“We’re looking at numbers,” she continued. “Currently, the numbers don’t show that this is a crazy increase in cases. The media’s going to want you to think that. The media’s going to want to keep you in a place of fear.” Referring to previous comments from a local business owner who said his wife has a brain tumor and spoke about his related anxiety with customers not wearing masks, Bunting said she would not give him her business, adding that she no longer shopped at Wheatsfield, a grocery cooperative that requires masks, “because I’m not welcome in their store.”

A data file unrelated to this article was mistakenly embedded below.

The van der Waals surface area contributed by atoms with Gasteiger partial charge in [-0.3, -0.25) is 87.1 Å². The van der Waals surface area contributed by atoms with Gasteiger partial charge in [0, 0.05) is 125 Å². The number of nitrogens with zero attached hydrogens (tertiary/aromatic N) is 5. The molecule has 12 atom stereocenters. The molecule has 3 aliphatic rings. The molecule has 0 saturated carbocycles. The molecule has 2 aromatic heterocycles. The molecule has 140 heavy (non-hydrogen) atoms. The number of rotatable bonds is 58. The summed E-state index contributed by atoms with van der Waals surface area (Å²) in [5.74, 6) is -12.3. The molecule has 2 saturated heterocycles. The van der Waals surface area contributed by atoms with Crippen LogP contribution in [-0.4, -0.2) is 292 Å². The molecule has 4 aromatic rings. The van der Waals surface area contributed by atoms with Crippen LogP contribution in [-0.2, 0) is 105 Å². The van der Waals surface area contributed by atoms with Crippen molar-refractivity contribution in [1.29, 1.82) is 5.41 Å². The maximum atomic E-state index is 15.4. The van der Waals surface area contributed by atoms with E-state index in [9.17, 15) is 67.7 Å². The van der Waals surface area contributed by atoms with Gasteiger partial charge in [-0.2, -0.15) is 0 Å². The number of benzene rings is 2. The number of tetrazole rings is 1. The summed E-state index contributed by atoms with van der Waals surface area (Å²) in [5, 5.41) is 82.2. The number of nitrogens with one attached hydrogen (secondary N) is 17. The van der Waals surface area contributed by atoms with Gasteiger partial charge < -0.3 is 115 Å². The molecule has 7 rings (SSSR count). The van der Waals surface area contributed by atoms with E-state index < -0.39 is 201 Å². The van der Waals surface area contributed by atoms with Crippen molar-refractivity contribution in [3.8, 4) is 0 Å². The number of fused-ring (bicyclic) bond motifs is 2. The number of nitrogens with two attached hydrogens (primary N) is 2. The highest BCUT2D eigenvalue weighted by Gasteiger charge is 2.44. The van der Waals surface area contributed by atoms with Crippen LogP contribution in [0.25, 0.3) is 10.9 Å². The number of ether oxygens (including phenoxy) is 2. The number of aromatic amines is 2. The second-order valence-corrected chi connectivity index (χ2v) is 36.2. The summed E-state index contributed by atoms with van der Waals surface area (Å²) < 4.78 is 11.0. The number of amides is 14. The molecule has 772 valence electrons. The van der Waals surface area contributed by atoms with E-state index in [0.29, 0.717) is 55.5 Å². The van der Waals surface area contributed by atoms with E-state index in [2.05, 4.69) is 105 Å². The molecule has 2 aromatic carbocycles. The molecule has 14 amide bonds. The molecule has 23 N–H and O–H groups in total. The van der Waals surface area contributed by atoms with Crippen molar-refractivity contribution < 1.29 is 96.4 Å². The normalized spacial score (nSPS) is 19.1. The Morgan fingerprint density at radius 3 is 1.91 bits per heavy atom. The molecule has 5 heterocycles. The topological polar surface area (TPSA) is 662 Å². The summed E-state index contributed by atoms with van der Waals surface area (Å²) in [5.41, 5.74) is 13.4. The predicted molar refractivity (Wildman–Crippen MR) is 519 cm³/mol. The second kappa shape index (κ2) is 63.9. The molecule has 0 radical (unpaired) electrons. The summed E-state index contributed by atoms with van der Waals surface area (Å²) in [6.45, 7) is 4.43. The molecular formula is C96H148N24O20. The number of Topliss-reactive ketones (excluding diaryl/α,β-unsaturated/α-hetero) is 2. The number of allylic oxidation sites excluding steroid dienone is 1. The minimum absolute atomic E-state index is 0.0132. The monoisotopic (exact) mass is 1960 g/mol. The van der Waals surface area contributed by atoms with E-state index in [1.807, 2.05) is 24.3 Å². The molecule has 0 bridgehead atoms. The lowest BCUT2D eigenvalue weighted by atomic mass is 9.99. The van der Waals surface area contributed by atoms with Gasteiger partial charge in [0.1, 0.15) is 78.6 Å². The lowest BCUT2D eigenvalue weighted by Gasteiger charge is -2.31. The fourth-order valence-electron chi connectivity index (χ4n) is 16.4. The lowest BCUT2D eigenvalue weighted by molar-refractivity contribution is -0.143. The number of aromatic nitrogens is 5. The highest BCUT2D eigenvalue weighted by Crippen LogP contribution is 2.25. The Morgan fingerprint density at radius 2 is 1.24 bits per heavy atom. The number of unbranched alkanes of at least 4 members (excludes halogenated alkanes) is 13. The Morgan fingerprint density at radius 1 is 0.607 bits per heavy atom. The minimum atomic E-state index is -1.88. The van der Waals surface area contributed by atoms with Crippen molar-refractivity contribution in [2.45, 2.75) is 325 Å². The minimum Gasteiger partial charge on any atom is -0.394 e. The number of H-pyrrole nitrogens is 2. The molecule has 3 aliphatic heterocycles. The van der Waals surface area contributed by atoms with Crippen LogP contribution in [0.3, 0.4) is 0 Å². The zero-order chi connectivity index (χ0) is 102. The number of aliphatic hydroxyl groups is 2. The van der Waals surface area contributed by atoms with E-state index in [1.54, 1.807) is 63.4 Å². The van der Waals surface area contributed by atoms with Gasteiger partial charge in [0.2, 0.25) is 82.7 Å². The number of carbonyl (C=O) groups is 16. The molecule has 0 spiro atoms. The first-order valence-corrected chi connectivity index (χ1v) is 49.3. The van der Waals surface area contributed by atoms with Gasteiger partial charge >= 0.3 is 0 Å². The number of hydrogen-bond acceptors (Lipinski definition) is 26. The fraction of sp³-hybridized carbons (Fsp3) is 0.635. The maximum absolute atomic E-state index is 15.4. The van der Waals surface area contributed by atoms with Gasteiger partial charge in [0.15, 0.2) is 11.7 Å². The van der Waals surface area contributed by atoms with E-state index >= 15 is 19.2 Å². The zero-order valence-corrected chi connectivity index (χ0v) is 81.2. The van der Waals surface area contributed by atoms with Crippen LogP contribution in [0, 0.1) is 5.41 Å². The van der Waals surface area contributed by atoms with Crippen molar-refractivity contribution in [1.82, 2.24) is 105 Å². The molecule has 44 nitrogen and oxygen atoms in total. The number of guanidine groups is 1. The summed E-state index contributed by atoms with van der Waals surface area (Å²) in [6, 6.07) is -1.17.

“I was originally born in a communist country,” said Julianna Starling, a resident with a background in health information management, sounding as if she was on the verge of crying, “and to think that I see the US pushing [for a mandate] not only at a countrywide scale but even on a local level is shocking to me.” She read a widely misinterpreted quote from Benjamin Franklin on liberty and safety that was actually a defense of a government’s authority to tax citizens in favor of their collective security. Referencing research she’d “spent all night finishing” before sending an email that morning to Haila and Gartin — an opponent, for other reasons, of every proposed mandate the council has considered — she added, “When you come down to actually look at the science the government has provided, it’s very clear that there’s no true randomized, controlled study to prove any effectiveness on masks.”